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Commentary

Toward a New Urban Cycle? A Closer Look to Sprawl, Demographic Transitions and the Environment in Europe

1
Italian Institute for Environmental Protection and Research (ISPRA), Via Vitaliano Brancati 48, I-00144 Rome, Italy
2
Department of Economics and Law, University of Macerata, Via Armaroli 43, I-62100 Macerata, Italy
3
Department of Agricultural and Forestry Sciences (DAFNE), Tuscia University, Via San Camillo de Lellis, I-01100 Viterbo, Italy
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Department of Mathematics, Computer Science and Economics, University of Basilicata, Via dell’Ateneo Lucano 10, I-85100 Potenza, Italy
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Departamento de Economia y Ciencias Sociales, Universitat Politècnica de València, Cami de Vera S/N, ES-46022 València, Spain
6
Department of Overland Communication Ways, Foundation and Cadastral Survey, Politehnica University of Timisoara, 1A I. Curea Street, 300224 Timisoara, Romania
*
Author to whom correspondence should be addressed.
Academic Editor: Jefferey M. Sellers
Land 2021, 10(2), 127; https://doi.org/10.3390/land10020127
Received: 27 December 2020 / Revised: 18 January 2021 / Accepted: 26 January 2021 / Published: 28 January 2021
Urban growth is a largely debated issue in social science. Specific forms of metropolitan expansion—including sprawl—involve multiple and fascinating research dimensions, making mixed (quali-quantitative) analysis of this phenomenon particularly complex and challenging at the same time. Urban sprawl has attracting the attention of multidisciplinary studies defining nature, dynamics, and consequences that dispersed low-density settlements are having on biophysical and socioeconomic contexts worldwide. The present commentary provides a brief overview on nature and implications of the latent relationship between sprawl, demographic dynamics, and background socio-environmental contexts with special focus on Europe. Empirical evidence supports the idea that spatial planning should cope more effectively with the increasing environmental and socioeconomic exposure of European regions to sprawl and demographic transitions, being progressively far away from a traditional urban cycle with sequential waves of urbanization, suburbanization, counter-urbanization, and re-urbanization. Growing socio-ecological vulnerability of metropolitan regions was evaluated based on a literature review demonstrating how a better comprehension of the intimate linkage between long-term demographic dynamics and urban cycles is necessary to inform fine-tuned policies controlling sprawl and promoting a sustainable management of peri-urban land. View Full-Text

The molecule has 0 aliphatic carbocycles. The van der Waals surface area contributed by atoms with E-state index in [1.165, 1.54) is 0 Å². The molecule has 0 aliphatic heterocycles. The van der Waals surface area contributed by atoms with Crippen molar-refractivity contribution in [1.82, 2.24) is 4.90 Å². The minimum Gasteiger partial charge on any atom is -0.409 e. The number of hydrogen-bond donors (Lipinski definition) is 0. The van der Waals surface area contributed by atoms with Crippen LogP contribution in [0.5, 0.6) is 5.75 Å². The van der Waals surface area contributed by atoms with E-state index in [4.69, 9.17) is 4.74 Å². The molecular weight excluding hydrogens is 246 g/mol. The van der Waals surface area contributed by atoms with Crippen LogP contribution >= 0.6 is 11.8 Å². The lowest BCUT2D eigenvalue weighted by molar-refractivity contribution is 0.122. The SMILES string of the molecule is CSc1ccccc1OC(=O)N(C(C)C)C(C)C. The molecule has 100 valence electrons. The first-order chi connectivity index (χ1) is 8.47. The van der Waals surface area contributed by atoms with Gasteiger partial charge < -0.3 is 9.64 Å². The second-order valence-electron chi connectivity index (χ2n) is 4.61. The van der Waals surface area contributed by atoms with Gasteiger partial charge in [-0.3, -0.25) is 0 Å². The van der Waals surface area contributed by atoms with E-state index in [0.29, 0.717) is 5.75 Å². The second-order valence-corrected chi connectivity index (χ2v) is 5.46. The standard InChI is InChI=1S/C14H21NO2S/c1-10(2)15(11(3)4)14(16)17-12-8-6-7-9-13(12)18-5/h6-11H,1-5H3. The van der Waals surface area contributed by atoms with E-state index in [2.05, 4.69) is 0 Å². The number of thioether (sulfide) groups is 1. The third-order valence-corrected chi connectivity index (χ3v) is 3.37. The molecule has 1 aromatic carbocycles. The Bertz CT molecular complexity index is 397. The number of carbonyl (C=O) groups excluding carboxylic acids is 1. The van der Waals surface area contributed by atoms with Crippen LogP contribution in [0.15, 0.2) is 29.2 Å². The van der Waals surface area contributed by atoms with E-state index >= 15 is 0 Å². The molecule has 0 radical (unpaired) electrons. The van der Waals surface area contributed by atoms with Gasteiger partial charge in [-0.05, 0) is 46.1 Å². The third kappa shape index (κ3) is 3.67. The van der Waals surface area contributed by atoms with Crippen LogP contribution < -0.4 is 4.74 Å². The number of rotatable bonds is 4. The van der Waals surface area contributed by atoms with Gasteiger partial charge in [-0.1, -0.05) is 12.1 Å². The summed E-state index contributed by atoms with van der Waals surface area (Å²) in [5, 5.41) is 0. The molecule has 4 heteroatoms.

Keywords: metropolitan growth; local context; social dynamics; population trends; indicators; Europe metropolitan growth; local context; social dynamics; population trends; indicators; Europe
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MDPI and ACS Style

Smiraglia, D.; Salvati, L.; Egidi, G.; Salvia, R.; Giménez-Morera, A.; Halbac-Cotoara-Zamfir, R. Toward a New Urban Cycle? A Closer Look to Sprawl, Demographic Transitions and the Environment in Europe. Land 2021, 10, 127. https://doi.org/10.3390/land10020127

AMA Style

Smiraglia D, Salvati L, Egidi G, Salvia R, Giménez-Morera A, Halbac-Cotoara-Zamfir R. Toward a New Urban Cycle? A Closer Look to Sprawl, Demographic Transitions and the Environment in Europe. Land. 2021; 10(2):127. https://doi.org/10.3390/land10020127

Chicago/Turabian Style

Smiraglia, Daniela; Salvati, Luca; Egidi, Gianluca; Salvia, Rosanna; Giménez-Morera, Antonio; Halbac-Cotoara-Zamfir, Rares. 2021. "Toward a New Urban Cycle? A Closer Look to Sprawl, Demographic Transitions and the Environment in Europe" Land 10, no. 2: 127. https://doi.org/10.3390/land10020127

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